Benjamin Button was edited on Final Cut Pro and conformed on Iridas Speedgrade. “S.two wrangled a custom piece of software, a ‘negative pull’ application written by someone in New Zealand,” recalls Mavromates. “All the digital dailies were backed up on LTO tapes — it was about 500 terabytes of material, and it was not reasonable to keep all that online.”

Injecting “Bradness”

At first glance, Button might appear to have little in common with popcorn tycoon Orville Redenbacher, but both belong to an extremely small club of people who have had their heads digitally replaced. In the case of Redenbacher, it was for a commercial Fincher and Miranda shot two years ago — more than 10 years after Redenbacher died. ConAgra Foods wanted to resurrect his image, so to speak. “David saw the ad as an opportunity to test how one could replace the head of a live performer on the set with someone else’s head,” says Mavromates, who was not involved with the ad. “David likes to joke that he learned how not to do Benjamin Button after that commercial. The software used worked well on short tests, but once they did the whole commercial, it wasn’t a very accurate representation of the original performance.”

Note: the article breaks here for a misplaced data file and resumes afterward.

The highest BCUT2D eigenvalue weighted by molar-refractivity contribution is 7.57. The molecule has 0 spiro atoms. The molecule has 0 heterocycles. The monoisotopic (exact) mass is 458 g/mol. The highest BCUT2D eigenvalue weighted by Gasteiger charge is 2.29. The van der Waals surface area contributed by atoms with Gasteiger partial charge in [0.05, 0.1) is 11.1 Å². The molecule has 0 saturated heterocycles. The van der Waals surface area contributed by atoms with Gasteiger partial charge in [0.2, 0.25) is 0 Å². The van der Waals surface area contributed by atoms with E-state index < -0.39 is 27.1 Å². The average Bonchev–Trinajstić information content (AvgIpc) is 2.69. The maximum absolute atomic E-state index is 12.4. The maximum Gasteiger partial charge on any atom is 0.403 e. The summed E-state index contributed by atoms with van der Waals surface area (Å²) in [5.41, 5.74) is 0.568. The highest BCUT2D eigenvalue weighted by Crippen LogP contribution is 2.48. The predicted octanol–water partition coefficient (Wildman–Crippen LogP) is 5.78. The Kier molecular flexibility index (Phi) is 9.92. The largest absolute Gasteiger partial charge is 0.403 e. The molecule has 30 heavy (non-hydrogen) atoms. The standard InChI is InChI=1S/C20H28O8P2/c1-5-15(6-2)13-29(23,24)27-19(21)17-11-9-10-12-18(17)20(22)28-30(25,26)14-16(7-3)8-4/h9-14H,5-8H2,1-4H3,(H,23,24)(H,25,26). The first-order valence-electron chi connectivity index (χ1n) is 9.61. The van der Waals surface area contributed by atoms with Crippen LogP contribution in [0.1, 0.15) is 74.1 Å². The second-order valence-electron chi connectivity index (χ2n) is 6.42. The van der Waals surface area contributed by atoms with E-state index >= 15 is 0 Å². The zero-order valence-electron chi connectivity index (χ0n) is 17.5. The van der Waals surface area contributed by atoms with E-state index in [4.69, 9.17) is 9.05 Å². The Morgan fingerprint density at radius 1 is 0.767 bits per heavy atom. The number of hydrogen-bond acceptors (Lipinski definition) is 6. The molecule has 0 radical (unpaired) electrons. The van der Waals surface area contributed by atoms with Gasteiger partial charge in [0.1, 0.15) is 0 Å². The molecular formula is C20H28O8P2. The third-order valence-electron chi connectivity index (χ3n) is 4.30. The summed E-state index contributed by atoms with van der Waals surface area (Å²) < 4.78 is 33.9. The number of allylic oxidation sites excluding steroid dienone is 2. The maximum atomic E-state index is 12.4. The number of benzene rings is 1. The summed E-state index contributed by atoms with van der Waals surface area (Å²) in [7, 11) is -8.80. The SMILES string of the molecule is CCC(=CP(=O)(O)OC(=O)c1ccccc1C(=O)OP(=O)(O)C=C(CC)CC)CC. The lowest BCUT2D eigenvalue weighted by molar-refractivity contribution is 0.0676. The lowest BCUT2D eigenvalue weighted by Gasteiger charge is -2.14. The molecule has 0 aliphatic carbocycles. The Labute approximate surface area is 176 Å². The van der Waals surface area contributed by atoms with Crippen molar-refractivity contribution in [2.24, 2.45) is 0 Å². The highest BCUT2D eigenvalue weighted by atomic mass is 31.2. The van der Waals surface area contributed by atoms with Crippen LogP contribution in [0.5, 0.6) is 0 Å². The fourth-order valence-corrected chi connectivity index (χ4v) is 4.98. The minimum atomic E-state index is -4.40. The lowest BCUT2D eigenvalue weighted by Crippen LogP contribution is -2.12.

Throughout Benjamin Button, it had to appear as though Pitt was playing the role at every age, and, of course, the adult actor didn’t physically match the younger Buttons. The solution was to have size-appropriate actors play the character on set and then replace their heads in post with a properly scaled Pitt head that was entirely computer-generated. Digital Domain created the CG heads, working with performances by Pitt that were shot separately. (Digital Domain’s visual-effects supervisor, Eric Barba, declined an interview request.)